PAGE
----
Egrets presaged the start of harmattan. Then, when the children laid out large mattresses side by side on the rooftop of their incomplete new house and told folktales about cunning tortoises and proud lizards, they did not know to call the birds egrets. They lay in the cool of the evening, four, then five of them, counting stars, trying to best Abram and faltering at the formerly hidden stars making themselves known moment by moment, until they spread out like grains of sand on a seashore. Just as had been told Abram.
The egrets flew over the house in the late afternoons and early evenings just as the sun tucked itself in for the night. They flew east, in a near-perfect V, their white feathers glistening in the sun. The children tried to count them. One. Two. Three. Four. Fourteen. Fifteen. Sixt—and they were gone before the children numbered them all. They were fleeing the dry gusts of wind arriving from the Sahara. The harmattans in Enugu could be severe: dry air, red dust settling on everything unshrouded, a prickly heat sharp enough for a bird to stab a sibling to death with.
The children learned to call the egrets chekeleke and, in addition to counting them when they flew by, sang out to them. An adult must have relayed this lore; that if they sang a short, pleading chorus, the egrets would take whatever fingernails they had and give them a new set as white as its plumage. Why did they want white fingernails? What beguiling hands had they seen? It is hard to say. Lore was oftentimes nuggets of wisdom couched in nonsensical anthropomorphic anecdotes.
Years passed. Perhaps the egrets stopped migrating or they continued to migrate but were no longer paid any attention. In their stead, a different bird arrived, shrieking as it passed over the house. Whenever this new visitor flew past the house, the children’s mother gathered unseen terrors gliding on the wings of this nocturnal creature, bound them, tipped them into an endless fall with holy ghost fire billowing after. You may have snickered. You may have teased. It was only a bird. But, had you heard the shrieks, maybe not. It was a frightful thing, that sound. Every decibel, a bad omen. And it was heard night after night after night. It would leave your heart beating a little faster, your skin raised in tiny bumps, your lips quivering. It left a cold in your bones, a growing gloom constricting your chest.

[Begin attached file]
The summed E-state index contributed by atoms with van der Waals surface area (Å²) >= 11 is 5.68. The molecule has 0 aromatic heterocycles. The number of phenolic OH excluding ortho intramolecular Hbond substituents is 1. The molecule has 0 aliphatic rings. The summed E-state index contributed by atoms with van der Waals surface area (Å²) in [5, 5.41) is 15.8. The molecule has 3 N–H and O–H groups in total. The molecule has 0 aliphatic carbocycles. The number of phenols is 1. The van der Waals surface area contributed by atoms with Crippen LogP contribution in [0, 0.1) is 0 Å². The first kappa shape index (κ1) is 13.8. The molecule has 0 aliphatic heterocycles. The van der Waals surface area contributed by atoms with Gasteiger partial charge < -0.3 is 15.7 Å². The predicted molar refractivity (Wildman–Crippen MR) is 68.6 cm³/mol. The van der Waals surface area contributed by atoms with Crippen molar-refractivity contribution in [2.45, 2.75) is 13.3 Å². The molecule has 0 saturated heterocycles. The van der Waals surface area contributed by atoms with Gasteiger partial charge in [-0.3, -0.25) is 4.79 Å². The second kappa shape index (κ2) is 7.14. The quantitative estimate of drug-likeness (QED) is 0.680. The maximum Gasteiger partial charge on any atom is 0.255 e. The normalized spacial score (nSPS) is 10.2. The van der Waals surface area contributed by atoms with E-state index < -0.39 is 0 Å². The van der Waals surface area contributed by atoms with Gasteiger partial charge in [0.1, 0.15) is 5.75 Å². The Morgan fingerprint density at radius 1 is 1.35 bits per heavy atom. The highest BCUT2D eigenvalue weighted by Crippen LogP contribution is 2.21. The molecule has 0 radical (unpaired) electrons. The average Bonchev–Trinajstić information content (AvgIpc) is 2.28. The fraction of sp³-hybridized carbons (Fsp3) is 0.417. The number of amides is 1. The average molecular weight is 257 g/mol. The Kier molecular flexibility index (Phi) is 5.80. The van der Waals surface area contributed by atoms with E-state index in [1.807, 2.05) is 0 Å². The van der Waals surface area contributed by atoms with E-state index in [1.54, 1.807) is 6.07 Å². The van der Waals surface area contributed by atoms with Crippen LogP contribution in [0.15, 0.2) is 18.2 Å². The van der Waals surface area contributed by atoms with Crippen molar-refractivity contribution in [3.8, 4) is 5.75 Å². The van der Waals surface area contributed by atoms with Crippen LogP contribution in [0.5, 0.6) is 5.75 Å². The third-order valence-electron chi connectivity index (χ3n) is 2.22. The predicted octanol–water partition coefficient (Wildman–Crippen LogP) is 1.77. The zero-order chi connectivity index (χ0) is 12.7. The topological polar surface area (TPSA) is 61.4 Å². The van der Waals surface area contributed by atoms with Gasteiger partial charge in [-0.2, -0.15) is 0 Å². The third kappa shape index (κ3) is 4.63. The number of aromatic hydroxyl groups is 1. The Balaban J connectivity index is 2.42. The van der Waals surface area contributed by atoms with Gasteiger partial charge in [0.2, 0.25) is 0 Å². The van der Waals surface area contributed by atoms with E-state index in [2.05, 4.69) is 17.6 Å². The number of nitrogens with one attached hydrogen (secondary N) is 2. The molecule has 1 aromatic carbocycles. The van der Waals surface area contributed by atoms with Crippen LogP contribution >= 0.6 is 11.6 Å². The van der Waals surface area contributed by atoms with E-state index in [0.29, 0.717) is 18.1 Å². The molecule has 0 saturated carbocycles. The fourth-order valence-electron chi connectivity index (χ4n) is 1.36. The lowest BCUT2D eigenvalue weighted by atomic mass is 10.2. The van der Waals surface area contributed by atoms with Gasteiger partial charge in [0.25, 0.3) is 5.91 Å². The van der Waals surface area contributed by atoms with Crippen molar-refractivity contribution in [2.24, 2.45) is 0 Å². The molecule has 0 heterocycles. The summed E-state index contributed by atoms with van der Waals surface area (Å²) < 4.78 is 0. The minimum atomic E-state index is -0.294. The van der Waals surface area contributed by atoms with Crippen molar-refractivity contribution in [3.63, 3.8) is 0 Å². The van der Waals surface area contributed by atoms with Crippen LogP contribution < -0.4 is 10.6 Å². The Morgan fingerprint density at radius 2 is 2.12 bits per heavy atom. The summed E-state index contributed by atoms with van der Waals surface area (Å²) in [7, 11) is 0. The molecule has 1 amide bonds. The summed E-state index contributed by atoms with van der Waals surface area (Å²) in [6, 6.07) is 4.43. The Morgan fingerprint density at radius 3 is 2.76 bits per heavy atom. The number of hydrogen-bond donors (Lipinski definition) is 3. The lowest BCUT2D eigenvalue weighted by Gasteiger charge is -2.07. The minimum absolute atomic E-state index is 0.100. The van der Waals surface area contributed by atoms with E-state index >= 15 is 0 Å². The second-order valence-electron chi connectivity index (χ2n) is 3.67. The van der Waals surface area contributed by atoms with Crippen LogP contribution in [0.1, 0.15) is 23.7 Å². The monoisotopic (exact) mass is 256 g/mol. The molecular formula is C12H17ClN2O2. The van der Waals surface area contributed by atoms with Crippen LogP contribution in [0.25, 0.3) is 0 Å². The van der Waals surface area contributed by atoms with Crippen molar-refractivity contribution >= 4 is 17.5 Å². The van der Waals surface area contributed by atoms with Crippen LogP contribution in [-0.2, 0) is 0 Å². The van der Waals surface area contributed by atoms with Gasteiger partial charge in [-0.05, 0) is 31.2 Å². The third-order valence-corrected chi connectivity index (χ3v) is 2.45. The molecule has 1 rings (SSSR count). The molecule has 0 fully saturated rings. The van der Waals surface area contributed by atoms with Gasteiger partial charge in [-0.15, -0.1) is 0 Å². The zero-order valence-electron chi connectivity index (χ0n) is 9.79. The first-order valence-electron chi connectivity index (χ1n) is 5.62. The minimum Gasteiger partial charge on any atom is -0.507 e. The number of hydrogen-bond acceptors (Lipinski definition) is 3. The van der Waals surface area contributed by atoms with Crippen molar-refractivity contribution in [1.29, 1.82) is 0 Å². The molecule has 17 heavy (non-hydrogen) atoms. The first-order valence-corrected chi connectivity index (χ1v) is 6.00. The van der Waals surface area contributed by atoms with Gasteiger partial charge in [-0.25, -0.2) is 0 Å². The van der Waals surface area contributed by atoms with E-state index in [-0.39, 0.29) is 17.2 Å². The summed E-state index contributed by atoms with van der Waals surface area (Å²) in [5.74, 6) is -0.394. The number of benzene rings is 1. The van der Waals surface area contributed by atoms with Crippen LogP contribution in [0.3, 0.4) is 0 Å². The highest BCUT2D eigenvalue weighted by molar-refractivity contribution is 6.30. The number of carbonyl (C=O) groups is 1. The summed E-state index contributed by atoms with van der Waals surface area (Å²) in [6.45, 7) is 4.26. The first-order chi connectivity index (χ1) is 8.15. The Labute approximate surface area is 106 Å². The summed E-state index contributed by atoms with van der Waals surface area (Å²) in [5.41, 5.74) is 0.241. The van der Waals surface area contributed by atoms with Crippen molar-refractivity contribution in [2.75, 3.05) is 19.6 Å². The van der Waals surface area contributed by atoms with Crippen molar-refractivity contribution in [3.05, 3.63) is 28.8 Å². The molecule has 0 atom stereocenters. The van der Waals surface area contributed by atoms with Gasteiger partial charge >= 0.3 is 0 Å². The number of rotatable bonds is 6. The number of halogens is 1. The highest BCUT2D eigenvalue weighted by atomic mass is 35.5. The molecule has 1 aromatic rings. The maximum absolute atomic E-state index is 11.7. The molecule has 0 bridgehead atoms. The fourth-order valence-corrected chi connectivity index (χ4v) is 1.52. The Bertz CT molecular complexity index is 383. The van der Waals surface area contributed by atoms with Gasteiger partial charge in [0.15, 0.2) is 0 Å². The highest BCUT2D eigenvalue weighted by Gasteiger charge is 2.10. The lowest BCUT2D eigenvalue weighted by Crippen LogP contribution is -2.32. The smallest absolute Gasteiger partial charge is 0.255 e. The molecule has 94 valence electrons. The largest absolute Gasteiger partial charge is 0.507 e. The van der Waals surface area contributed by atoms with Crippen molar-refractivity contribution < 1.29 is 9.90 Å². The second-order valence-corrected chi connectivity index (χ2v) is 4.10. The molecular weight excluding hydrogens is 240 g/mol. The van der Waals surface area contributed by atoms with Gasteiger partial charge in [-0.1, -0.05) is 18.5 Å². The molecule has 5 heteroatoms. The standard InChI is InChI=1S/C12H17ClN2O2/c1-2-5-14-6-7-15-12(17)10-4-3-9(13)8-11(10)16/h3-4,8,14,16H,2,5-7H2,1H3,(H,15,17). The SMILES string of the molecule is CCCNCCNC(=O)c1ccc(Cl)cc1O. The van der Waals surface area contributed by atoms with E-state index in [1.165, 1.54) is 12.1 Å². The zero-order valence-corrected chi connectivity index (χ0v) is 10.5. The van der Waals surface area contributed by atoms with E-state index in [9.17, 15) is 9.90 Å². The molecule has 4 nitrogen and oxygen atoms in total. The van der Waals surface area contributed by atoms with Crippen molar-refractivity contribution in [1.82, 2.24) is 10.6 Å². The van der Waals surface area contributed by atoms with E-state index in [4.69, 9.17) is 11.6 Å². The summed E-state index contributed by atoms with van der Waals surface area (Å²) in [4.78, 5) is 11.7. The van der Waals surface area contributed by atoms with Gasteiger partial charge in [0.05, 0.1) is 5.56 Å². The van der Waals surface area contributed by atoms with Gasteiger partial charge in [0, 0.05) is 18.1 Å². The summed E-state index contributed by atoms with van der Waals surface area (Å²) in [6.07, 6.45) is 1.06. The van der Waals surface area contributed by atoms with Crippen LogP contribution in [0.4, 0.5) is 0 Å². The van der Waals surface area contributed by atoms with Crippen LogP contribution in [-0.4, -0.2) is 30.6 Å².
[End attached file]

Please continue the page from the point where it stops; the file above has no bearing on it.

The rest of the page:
About this bird, I know only two things: it is nocturnal and its shrieks are, in my and my mother’s ears, a high-pitched terror. I am desperate to learn its name. It is only when we name things that we can tell where they have come from, where they will go, what they are or will become. I listen to recording after recording on Xeno-canto, a birdsong repository curated by volunteers from around the world. There are a handful of recordings dotting the Nigerian map, one hundred and forty-six of them up north, from the University of Maiduguri. There are five entries titled “Western Barn Owl.” I make my way down the list, listening to birds chirping in the backdrop of a quiet day or night, the static of the recording device and the happenstance sounds of nature joining in harmony. That’s it! That’s it! That’s the bird! I listen again and again and again. There are more recordings from the West Usambara Mountains in Tanzania and the Entebbe Botanical Garden in Uganda. From Sinématiali and Korhogo in northern Côte d’Ivoire, even a highway in São Tomé and Príncipe. The call is unmistakable. It is a barn owl, scientific name Tyto alba.